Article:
By Connor Hoffman
ALEXANDRIA, VA – Dedication, zeal, and passion are all words that can be used to characterize so many Alexandrians who continue to selflessly serve the needs of others during this pandemic, but the words ring especially true for the devoted volunteers at the Mother of Light Center and their director, Matilde Alvarado.
Tucked away in an unassuming warehouse on Alexandria’s east side, the Mother of Light Center, a charitable organization, identifies its mission as supporting the poor, the needy, and those experiencing homelessness. The organization runs in partnership with churches, city agencies and private donations.
Although it existed before the COVID-19 pandemic, its focus has shifted mightily, according to its director Matilda Alvarado, “In the past, before Covid, we used to distribute clothing through Meade Memorial Episcopal Church [on Alfred St.] but Covid shifted things into the pantry. The pantry is special because we not only give food but also other supplies like detergent or toilet paper. Anything that is donated, shampoo, diapers, toothbrushes – we make packages and distribute whatever people need.” And she says the number of people in need has increased dramatically. “We are serving probably 600+ families [biweekly]. Whatever we get in goes straight out. We always have enough. For some reason, we just always have enough.”
Acts of Service Distinguish Mother of Light
Though many other charitable organizations help support Alexandrians, Mother of Light Center distinguishes itself in its acts of service that create strong personal bonds between volunteers and families. “We care for the person, totally. Our relationship with the families is a personal one,” says Alvarado. “We know them by name and we know their needs. We call them by phone, we see them when they come.”
Alvarado assures that recognizing and respecting the dignity of these individuals is one of the organization’s main focuses. One small example of this is the small bunches of donated flowers from places like Trader Joe’s. With these small bouquets, Mother of Light is able to not only provide food but also some simple luxuries to brighten the lives of the families they serve.
In addition to fulfilling physical needs, Mother of Light Center works to provide social, spiritual and relational support. The organization is run solely by volunteers. Some of these dedicated individuals have been there six days a week since the onset of Covid. These volunteers pack, collect and deliver food. Some organize the clothing donations. Some students and young adults from different churches have banded together to make sleeping mats out of plastic bags for people without a home. Some cook and deliver food to the day workers in Shirlington, Route 236 and even the Route 1 corridor.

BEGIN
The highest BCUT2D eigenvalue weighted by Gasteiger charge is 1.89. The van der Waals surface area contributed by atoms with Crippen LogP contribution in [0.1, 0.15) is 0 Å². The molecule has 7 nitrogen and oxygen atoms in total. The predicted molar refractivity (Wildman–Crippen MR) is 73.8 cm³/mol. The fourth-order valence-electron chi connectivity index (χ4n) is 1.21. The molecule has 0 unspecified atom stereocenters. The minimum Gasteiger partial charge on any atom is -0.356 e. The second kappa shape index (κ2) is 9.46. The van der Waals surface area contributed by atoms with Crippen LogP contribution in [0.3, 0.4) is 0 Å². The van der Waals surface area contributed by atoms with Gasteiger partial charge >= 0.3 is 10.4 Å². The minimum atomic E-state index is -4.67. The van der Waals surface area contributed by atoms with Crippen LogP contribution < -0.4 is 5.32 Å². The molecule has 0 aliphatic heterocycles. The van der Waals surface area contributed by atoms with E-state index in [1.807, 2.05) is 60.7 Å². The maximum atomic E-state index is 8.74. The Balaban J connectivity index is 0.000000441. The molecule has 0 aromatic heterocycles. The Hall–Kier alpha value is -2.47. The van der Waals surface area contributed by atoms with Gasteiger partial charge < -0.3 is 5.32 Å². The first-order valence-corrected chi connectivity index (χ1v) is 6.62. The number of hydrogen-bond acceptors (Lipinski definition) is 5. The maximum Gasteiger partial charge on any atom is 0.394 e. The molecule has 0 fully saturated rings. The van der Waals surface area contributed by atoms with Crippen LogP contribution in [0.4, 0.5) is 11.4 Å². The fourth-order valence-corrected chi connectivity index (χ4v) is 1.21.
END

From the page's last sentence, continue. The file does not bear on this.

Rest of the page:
Personal Touches Take Away Stigmas
When the Thanksgiving holiday arrived, Alvarado and a team of volunteers made sure to provide everything needed so all of “their families” could have a Thanksgiving dinner. This dedicated group calculated food amounts, established maps for the multiple vans provided by St. Stephen St. Agnes School. They delivered 300 meals on opposite ends of the city. Each brown paper bag bore a family’s name scrawled on the side of the bag.
“The families like that their name is on their bag. We know what they like and what they don’t. Sometimes there is a special request and we put it in their bag. This is one small way we create personal relationships.” It is only through these partnerships with Capital Area Food Bank, churches, grocery stores and private donors that make days like this a success. “The best thing about this is that people from the community that we deliver to come to volunteer, and they help us connect with their peers in the community. There is so much talent in the community, people just need to be asked.”
Eyes and Hands Toward the Future
As the needs of the Alexandria community continue to grow, Alvarado and Mother of Light look to the future. With their board of supporters, they plan to continue expanding throughout the greater Northern Virginia community. They are hoping to offer webinars which will continue to provide emotional support online to their single mothers’ group. Another strategy in the works once the virus subsides, is to provide sewing classes for people in the community. Alvarado says, “We would give them the course and they could start a business from home– entrepreneurial skills with spirituality woven in. We always have spiritual aspects offered if people are interested.”
With this dream of growth comes a dream of more space. “You see… here we are sort of stepping over each other. It is okay, but it would be good to have more room.” With the determination and faith that naturally flows from Alvarado and her band of volunteers, there is no doubt that more space will somehow be in their future. “We have so many people who help. We have our board, we have many churches, we have people who just come and drop off things here. We are so blessed.”
As the winter months approach, if you are looking for a way to get involved or to support our local community through donations, consider this grassroots organization that is helping volunteers, partners, and families keep the faith during these difficult times.